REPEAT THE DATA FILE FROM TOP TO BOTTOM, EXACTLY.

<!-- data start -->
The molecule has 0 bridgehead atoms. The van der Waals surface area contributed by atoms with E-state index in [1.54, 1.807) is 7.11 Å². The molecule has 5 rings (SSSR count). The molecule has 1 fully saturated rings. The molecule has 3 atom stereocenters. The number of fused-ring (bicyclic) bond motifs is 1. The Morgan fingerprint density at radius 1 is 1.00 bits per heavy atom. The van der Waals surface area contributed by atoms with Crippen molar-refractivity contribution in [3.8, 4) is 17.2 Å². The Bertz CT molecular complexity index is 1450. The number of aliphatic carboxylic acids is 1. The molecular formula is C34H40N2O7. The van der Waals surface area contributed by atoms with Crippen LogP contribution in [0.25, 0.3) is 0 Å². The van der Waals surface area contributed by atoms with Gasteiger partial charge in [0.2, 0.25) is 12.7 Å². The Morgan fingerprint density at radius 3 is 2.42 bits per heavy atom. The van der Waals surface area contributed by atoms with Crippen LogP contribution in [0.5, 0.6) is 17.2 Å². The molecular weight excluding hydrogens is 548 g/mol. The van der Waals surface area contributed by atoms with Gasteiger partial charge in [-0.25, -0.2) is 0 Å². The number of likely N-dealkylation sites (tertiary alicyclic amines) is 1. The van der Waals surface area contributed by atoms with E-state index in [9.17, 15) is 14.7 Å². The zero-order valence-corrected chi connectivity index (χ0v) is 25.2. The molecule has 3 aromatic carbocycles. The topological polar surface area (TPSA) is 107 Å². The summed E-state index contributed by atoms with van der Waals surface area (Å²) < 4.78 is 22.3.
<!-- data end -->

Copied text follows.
The molecule has 0 bridgehead atoms. The van der Waals surface area contributed by atoms with E-state index in [1.54, 1.807) is 7.11 Å². The molecule has 5 rings (SSSR count). The molecule has 1 fully saturated rings. The molecule has 3 atom stereocenters. The number of fused-ring (bicyclic) bond motifs is 1. The Morgan fingerprint density at radius 1 is 1.00 bits per heavy atom. The van der Waals surface area contributed by atoms with Crippen molar-refractivity contribution in [3.8, 4) is 17.2 Å². The Bertz CT molecular complexity index is 1450. The number of aliphatic carboxylic acids is 1. The molecular formula is C34H40N2O7. The van der Waals surface area contributed by atoms with Crippen LogP contribution in [0.25, 0.3) is 0 Å². The van der Waals surface area contributed by atoms with Gasteiger partial charge in [0.2, 0.25) is 12.7 Å². The Morgan fingerprint density at radius 3 is 2.42 bits per heavy atom. The van der Waals surface area contributed by atoms with Crippen LogP contribution in [0.5, 0.6) is 17.2 Å². The molecular weight excluding hydrogens is 548 g/mol. The van der Waals surface area contributed by atoms with Gasteiger partial charge in [-0.25, -0.2) is 0 Å². The number of likely N-dealkylation sites (tertiary alicyclic amines) is 1. The van der Waals surface area contributed by atoms with E-state index in [9.17, 15) is 14.7 Å². The zero-order valence-corrected chi connectivity index (χ0v) is 25.2. The molecule has 3 aromatic carbocycles. The topological polar surface area (TPSA) is 107 Å². The summed E-state index contributed by atoms with van der Waals surface area (Å²) < 4.78 is 22.3.